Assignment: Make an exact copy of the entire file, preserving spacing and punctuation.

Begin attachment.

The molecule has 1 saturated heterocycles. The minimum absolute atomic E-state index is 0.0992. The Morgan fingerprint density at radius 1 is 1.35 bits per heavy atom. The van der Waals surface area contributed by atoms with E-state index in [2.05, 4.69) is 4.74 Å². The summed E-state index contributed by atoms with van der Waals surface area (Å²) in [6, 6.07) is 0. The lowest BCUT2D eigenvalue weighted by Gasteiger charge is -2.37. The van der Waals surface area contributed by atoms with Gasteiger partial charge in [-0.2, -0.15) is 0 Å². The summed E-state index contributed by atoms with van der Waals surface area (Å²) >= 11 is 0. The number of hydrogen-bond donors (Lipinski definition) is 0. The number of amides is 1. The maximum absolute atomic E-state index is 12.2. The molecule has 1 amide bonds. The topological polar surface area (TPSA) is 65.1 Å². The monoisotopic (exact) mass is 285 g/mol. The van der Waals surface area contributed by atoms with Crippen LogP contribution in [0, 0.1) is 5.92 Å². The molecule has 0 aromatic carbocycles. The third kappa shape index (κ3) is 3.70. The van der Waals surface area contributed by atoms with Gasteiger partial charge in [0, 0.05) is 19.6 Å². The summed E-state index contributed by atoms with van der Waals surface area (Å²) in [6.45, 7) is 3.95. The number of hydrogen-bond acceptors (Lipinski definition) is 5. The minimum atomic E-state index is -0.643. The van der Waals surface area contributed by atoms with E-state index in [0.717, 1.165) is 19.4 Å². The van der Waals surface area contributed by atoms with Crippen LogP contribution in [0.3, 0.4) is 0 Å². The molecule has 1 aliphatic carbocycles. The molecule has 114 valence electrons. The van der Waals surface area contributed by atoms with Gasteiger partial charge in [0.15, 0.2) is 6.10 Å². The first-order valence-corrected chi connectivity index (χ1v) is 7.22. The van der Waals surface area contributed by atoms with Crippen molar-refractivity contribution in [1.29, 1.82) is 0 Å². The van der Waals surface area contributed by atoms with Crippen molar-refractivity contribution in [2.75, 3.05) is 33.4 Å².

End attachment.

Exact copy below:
The molecule has 1 saturated heterocycles. The minimum absolute atomic E-state index is 0.0992. The Morgan fingerprint density at radius 1 is 1.35 bits per heavy atom. The van der Waals surface area contributed by atoms with E-state index in [2.05, 4.69) is 4.74 Å². The summed E-state index contributed by atoms with van der Waals surface area (Å²) in [6, 6.07) is 0. The lowest BCUT2D eigenvalue weighted by Gasteiger charge is -2.37. The van der Waals surface area contributed by atoms with Gasteiger partial charge in [-0.2, -0.15) is 0 Å². The summed E-state index contributed by atoms with van der Waals surface area (Å²) >= 11 is 0. The number of hydrogen-bond donors (Lipinski definition) is 0. The number of amides is 1. The maximum absolute atomic E-state index is 12.2. The molecule has 1 amide bonds. The topological polar surface area (TPSA) is 65.1 Å². The monoisotopic (exact) mass is 285 g/mol. The van der Waals surface area contributed by atoms with Crippen LogP contribution in [0, 0.1) is 5.92 Å². The molecule has 0 aromatic carbocycles. The third kappa shape index (κ3) is 3.70. The van der Waals surface area contributed by atoms with Gasteiger partial charge in [0, 0.05) is 19.6 Å². The summed E-state index contributed by atoms with van der Waals surface area (Å²) in [6.45, 7) is 3.95. The number of hydrogen-bond acceptors (Lipinski definition) is 5. The minimum atomic E-state index is -0.643. The van der Waals surface area contributed by atoms with E-state index in [0.717, 1.165) is 19.4 Å². The van der Waals surface area contributed by atoms with Crippen LogP contribution in [0.3, 0.4) is 0 Å². The molecule has 1 aliphatic carbocycles. The molecule has 114 valence electrons. The van der Waals surface area contributed by atoms with Gasteiger partial charge in [0.15, 0.2) is 6.10 Å². The first-order valence-corrected chi connectivity index (χ1v) is 7.22. The van der Waals surface area contributed by atoms with Crippen molar-refractivity contribution in [1.29, 1.82) is 0 Å². The van der Waals surface area contributed by atoms with Crippen molar-refractivity contribution in [2.75, 3.05) is 33.4 Å².